Brazil, Russia, India and China have often been regarded as the primary focus of private equity investment in emerging markets, but a sub-set of economies has emerged with some anticipation that they will experience growth similar to that of the BRIC countries.
The CIVETS acronym came to prominence in 2010 and represents six emerging market countries: Colombia, Indonesia, Vietnam, Egypt, Turkey and South Africa. They are considered to be very promising for investors owing to their sophisticated financial systems, controlled inflation and fast-growing, young populations in comparison to other frontier markets.
Preqin’s Fund Manager Profiles show that there are a number of private equity firms actively seeking opportunities across the CIVETS region. Currently, 74 private equity firms focus solely on opportunities arising in at least one of the CIVETS countries. Additionally, the region is home to 151 private equity fund managers, with South Africa-based fund managers representing 53% of all fund managers in the CIVETS region. Turkey-based fund managers are the next most prevalent, with 13% of fund managers in the CIVETS region, followed by Colombia (11%), Vietnam (9%), Egypt (8%) and Indonesia (6%).
The top two CIVETS-based firms in terms of aggregate capital raised over the last decade are Egypt-based Qalaa Holdings and Actera Group, headquartered in Turkey. These firms have raised $1.9bn and $1.3bn respectively in total funds over the last 10 years. Interestingly, the top five firms have raised 49% of all the capital raised out of firms based in these countries.
Emerging markets such as CIVETS countries are exciting environments conducive of strong growth, and provide an alternative to traditional markets for portfolio diversification, thus reducing overall portfolio risk. Typically, these regions have undergone or are in the process of undergoing political and economic reforms striving toward greater liberalization, privatization and international trade and foreign investment, all of which fundamentally drive growth. It is therefore unsurprising to see that 73% of private equity firms that focus solely on the CIVETS countries deploy a growth investment strategy, either exclusively or in combination with other strategies.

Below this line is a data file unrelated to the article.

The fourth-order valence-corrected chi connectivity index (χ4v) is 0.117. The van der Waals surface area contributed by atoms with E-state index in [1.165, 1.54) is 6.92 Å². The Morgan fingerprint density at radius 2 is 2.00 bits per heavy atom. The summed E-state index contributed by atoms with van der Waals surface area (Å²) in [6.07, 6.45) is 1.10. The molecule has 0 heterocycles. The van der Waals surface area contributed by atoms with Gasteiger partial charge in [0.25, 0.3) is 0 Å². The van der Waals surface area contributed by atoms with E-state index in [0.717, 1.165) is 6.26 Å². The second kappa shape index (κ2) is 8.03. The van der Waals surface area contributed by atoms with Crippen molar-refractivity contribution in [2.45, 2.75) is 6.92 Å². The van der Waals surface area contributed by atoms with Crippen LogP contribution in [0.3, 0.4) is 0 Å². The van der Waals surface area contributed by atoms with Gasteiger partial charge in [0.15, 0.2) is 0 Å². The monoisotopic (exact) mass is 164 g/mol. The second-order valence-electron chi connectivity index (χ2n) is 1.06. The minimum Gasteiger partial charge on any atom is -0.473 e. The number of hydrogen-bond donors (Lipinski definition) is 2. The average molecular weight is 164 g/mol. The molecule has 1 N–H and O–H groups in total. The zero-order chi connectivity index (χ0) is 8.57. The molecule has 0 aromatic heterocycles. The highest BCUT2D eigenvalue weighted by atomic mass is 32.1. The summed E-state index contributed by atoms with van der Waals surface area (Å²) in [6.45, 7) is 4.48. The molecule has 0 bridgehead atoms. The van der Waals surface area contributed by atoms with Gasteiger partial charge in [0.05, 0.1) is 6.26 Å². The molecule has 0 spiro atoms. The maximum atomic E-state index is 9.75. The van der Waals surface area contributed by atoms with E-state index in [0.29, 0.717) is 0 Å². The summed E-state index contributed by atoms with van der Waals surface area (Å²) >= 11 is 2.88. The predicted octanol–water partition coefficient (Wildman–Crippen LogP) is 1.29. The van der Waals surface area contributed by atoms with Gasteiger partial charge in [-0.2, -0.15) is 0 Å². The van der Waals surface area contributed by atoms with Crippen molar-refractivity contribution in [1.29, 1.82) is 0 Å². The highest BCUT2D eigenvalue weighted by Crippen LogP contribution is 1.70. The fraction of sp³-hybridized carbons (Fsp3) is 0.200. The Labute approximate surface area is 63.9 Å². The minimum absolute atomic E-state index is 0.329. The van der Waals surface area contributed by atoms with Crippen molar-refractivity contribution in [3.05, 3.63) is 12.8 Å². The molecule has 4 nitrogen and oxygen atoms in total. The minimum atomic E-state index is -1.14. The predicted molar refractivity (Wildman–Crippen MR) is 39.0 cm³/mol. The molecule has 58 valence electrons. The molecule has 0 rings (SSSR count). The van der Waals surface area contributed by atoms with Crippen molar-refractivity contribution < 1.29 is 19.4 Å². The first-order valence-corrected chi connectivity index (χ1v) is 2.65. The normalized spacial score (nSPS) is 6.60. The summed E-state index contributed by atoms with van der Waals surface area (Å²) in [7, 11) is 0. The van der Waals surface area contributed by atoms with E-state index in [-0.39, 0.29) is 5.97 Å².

The CIVETS states encompass countries in transition, which are attractive to investors because of the growth potential that can be translated into outsized returns. Getting investors onside with positive economic policy will further enhance growth prospects. For instance, Colombia’s reinvestment of oil revenue in infrastructure or South Africa’s relaxation of regulation helps drive fund managers and investment to the region.
Although unlikely to rival the economic might of India and China or the resources of Russia and Brazil, the CIVETS could become the next countries to profit from a shift in global power. With CIVETS-focused ETFs and other investment vehicles gaining traction in the financial markets, it won’t be long before investors start committing more capital to alternatives-targeting CIVETS countries.